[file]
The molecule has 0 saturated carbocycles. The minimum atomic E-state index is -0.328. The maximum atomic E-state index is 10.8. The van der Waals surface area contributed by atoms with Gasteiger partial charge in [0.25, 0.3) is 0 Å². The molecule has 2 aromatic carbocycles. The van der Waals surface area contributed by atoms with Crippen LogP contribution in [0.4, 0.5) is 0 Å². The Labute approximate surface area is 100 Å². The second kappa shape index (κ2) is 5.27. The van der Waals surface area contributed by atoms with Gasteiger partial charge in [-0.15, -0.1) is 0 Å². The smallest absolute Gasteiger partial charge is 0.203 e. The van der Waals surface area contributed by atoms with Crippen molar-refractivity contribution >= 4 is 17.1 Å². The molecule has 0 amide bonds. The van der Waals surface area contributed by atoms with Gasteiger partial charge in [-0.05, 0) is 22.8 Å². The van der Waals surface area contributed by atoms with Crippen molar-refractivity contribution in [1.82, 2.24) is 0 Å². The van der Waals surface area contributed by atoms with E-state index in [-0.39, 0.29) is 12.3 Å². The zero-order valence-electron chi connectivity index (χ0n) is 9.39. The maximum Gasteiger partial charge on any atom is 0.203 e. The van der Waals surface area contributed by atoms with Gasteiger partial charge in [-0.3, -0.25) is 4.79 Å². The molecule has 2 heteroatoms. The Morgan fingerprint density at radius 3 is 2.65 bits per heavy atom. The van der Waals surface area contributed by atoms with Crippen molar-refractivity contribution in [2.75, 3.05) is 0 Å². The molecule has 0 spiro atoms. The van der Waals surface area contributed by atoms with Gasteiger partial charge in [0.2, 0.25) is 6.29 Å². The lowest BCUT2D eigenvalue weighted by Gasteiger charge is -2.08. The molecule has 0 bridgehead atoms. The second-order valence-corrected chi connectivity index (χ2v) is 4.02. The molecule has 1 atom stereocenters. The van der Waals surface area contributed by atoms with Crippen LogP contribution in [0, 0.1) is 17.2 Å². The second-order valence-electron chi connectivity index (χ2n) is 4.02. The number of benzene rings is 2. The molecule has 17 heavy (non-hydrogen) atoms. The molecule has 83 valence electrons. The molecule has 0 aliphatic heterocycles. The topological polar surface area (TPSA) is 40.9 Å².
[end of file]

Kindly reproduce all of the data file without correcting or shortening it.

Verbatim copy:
The molecule has 0 saturated carbocycles. The minimum atomic E-state index is -0.328. The maximum atomic E-state index is 10.8. The van der Waals surface area contributed by atoms with Gasteiger partial charge in [0.25, 0.3) is 0 Å². The molecule has 2 aromatic carbocycles. The van der Waals surface area contributed by atoms with Crippen LogP contribution in [0.4, 0.5) is 0 Å². The Labute approximate surface area is 100 Å². The second kappa shape index (κ2) is 5.27. The van der Waals surface area contributed by atoms with Gasteiger partial charge in [-0.15, -0.1) is 0 Å². The smallest absolute Gasteiger partial charge is 0.203 e. The van der Waals surface area contributed by atoms with Crippen molar-refractivity contribution >= 4 is 17.1 Å². The molecule has 0 amide bonds. The van der Waals surface area contributed by atoms with Gasteiger partial charge in [-0.05, 0) is 22.8 Å². The van der Waals surface area contributed by atoms with Crippen molar-refractivity contribution in [1.82, 2.24) is 0 Å². The van der Waals surface area contributed by atoms with E-state index in [-0.39, 0.29) is 12.3 Å². The zero-order valence-electron chi connectivity index (χ0n) is 9.39. The maximum Gasteiger partial charge on any atom is 0.203 e. The van der Waals surface area contributed by atoms with Gasteiger partial charge in [-0.3, -0.25) is 4.79 Å². The molecule has 2 heteroatoms. The Morgan fingerprint density at radius 3 is 2.65 bits per heavy atom. The van der Waals surface area contributed by atoms with Crippen molar-refractivity contribution in [2.75, 3.05) is 0 Å². The molecule has 0 spiro atoms. The van der Waals surface area contributed by atoms with Gasteiger partial charge in [0.2, 0.25) is 6.29 Å². The lowest BCUT2D eigenvalue weighted by Gasteiger charge is -2.08. The molecule has 0 bridgehead atoms. The second-order valence-corrected chi connectivity index (χ2v) is 4.02. The molecule has 1 atom stereocenters. The van der Waals surface area contributed by atoms with Crippen LogP contribution in [0, 0.1) is 17.2 Å². The second-order valence-electron chi connectivity index (χ2n) is 4.02. The number of benzene rings is 2. The molecule has 17 heavy (non-hydrogen) atoms. The molecule has 83 valence electrons. The molecule has 0 aliphatic heterocycles. The topological polar surface area (TPSA) is 40.9 Å².